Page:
We used to snicker at the shadow IT efforts of workers on the business side. They would show off an Access database application or new Excel report and, inevitably, we’d find something wrong with it. Or they’d need our help a few months later. We would help – and deliver a stern lecture on the importance of IT as a profession.
Much is now being said about the “democratisation” of technology. But has anything really changed or is it just a new name for an old, shadow IT problem with the same old solutions (solutions such as executive agreement on governance between IT and the business on what they’re allowed to do and the approval process)?
Why democratisation of technology is different
The democratisation of technology (DoT) is different for the following reasons:
- Cloud and SaaS eliminated the installation and much of the break-fix support we used to do. There’s still some, but much less. And the subscription model that generally accompanies SaaS fits the purchasing model of business units better than large, lump sum payments.
- Users are much more technically savvy than 20 years ago. Especially the top quarter of them that initiate most democratised efforts.
- Applications are much easier to use. Full week training courses for new applications were common back then. Now drag-and-drop workflow creators, free training videos, contextual assistance, and consumer-influenced interfaces require less expertise to do the same work.
- Users can accomplish tasks well beyond self-service tasks such as updating their address in an HR system.
- The speed of business is much higher than 20 years ago. This requires streamlined and accelerated product cycles.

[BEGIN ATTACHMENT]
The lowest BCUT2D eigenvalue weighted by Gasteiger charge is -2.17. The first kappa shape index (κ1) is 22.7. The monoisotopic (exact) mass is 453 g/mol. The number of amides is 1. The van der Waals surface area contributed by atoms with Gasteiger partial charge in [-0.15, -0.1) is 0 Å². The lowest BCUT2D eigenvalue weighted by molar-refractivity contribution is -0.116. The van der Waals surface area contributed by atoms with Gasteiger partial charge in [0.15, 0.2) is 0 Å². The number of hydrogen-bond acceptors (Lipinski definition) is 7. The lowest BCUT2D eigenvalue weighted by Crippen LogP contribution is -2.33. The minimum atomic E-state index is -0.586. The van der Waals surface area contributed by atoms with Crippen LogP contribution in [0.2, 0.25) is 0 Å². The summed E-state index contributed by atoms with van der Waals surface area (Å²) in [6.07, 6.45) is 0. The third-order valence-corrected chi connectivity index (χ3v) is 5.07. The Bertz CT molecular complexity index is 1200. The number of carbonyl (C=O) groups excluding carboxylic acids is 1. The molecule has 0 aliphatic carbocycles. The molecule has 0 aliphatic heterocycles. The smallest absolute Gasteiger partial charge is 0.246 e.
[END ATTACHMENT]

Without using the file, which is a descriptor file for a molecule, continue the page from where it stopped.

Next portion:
DoT doesn’t just mean shadow IT coming out of the shadows. That is part of it, but also consider authority moving down the org chart within a business unit. Some insurance providers and real estate agents used to be required to use professional photographers to take and submit photos.
Now even non-technical agents have the basic photo skills necessary given the technology in smartphones.
Accordingly, their management has authorised them to do this task themselves. The combination of 1) more skilled non-expert workers, 2) easier to use technology, and 3) governance changes is what makes DoT tick. The feedback loop between these three components is what has driven DoT to a strategic – rather than tactical or accidental – level.
The three pillars of DoT
It was wrong to scoff at business-led IT back then. And not because the business was ready to service its own business needs. But because businesses felt in control and weren’t seeing that business needs are of paramount importance. Employees weren't thinking of us as a service provider for the business. DoT provides an opportunity for both IT and business to rethink that crucial relationship.
This was republished with permission from the Gartner Blog Network.